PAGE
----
During his two-week visit to Finland, Estonia and Russia, Steve Blank will visit the key players in the region, as well as a mixture of startup entrepreneurs, students, investors and major corporation leaders.
Blank is serial entrepreneur, cofounding 8 startup companies in Silicon Valley. His last company E.piphany made a 2 billion dollars IPO in 1999. Today he is best known as a Stanford professor, reforming entrepreneurship education and innovation ecosystems around the globe.
Blank arrived in Silicon Valley just as the tech boom was beginning in 1978 and the concept of startups was beginning to evolve. It was a time when new entrepreneurs were continuing the research driven by scientists and engineers, and learning how to build businesses around the technology by trial and error. “It wasn’t pure research, but rather a culture of taking sufficient risks to get products to market through learning, discovery, iteration and execution.” he writes about his time working in marketing, sales and management positions.
Blank now has over 30 years of experience in entrepreneurship, founding eight venture-backed technology companies, four of which have gone public. The companies’ products ranged from semiconductors and business software to supercomputers and games. After the two billion dollar IPO of E.phipany, Blank retired from entrepreneurship and decided to share what he had learned.
He created the Customer Development model to better understand the patterns of building successful start-ups and how to go from product to market. Blank’s experience taught him that the model for success was repeatable and the book he wrote, Four Steps to the Epiphany, became a bestselling technology entrepreneurship bible and has effectively revolutionized the way startups are built.
Steve Blank is critical of the way startups often use the product development model as a framework for building their business.
When developing a product a company first creates a product concept, then builds a prototype and does few test cycles with a closed group in the so-called alpha phase. This is followed by testing with a larger group in the beta phase and ultimately launching to a larger audience.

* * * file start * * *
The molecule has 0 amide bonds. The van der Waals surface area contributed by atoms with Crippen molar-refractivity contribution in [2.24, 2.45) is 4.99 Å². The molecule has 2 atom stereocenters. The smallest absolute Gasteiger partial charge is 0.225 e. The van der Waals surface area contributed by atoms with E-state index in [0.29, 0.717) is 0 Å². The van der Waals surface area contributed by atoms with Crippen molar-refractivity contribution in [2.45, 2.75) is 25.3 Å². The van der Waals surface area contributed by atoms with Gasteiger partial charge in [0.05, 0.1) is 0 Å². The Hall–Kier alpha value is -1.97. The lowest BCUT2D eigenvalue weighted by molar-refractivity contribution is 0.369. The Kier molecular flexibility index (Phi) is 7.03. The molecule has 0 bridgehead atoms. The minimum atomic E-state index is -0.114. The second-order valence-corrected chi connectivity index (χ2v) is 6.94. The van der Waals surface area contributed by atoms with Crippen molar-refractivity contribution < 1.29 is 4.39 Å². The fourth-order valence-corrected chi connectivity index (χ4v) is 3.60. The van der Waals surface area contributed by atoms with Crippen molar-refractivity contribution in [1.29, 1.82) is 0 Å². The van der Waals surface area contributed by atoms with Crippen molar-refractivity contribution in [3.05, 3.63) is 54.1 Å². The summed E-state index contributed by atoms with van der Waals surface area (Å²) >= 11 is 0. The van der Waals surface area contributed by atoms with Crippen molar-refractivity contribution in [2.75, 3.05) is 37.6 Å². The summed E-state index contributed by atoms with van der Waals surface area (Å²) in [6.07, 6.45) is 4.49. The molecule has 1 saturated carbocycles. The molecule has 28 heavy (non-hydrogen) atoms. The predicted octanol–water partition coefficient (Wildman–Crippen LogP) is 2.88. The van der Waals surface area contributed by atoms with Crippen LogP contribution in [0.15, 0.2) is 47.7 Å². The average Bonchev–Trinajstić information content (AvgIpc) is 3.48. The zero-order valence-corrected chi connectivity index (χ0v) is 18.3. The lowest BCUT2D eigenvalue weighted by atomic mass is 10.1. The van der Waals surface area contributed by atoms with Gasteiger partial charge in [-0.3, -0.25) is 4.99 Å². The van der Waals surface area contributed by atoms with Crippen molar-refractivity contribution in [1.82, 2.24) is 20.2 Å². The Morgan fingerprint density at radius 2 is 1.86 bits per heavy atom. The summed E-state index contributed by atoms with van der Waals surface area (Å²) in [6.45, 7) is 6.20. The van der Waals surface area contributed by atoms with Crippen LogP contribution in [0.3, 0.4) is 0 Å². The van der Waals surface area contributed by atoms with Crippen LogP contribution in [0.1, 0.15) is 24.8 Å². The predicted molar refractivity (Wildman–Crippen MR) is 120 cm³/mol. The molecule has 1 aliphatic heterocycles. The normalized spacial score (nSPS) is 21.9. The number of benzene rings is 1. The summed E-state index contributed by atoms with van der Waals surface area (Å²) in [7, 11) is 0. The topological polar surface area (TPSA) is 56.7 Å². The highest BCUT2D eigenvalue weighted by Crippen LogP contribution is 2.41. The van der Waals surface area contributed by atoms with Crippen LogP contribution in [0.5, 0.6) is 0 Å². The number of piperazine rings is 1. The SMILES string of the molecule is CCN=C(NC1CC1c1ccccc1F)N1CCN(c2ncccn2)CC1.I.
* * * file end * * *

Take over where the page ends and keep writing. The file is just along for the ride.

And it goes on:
The product development model is not, however, appropriate for planning a company’s marketing efforts and company building. Blank argues that many failed commercialization efforts have been due to a lack of a systematic approach to develop customers for a product alongside the product development model. The Customer Development model is a four stage process that enables a company to identify who the target customer for their product is and how to sell to them.
Today, Blank teaches entrepreneurship to undergraduate and graduate students at UC Berkeley, Stanford University Technology Ventures Program and Columbia University/Berkeley Joint Executive MBA program.
His new course, Lean LaunchPad, teaches aspiring entrepreneurs his method of creating startups. The 10-week course is hands-on and focuses on teaching not only facts about entrepreneurship, but the skills necessary to succeed at it. Steve’s ambition is to renew entrepreneurial ecosystems and education all around the world.
An indication of the importance and impact of the course is that it has been adapted by National Science Foundation (NSF), a $6.8-billion U.S. government agency that supports research, as part of their Innovation Corps - a program that will take the most promising research projects in US university laboratories and turn them into startups. The NSF will fund 100 science and engineering research projects every year, each team receiving $50,000.
Aalto Entrepreneurship Society and its partners are bringing Steve Blank to Helsinki. Our goal is to develop Finland into Europe's leading entrepreneurship hub. Join us, see the week's program here.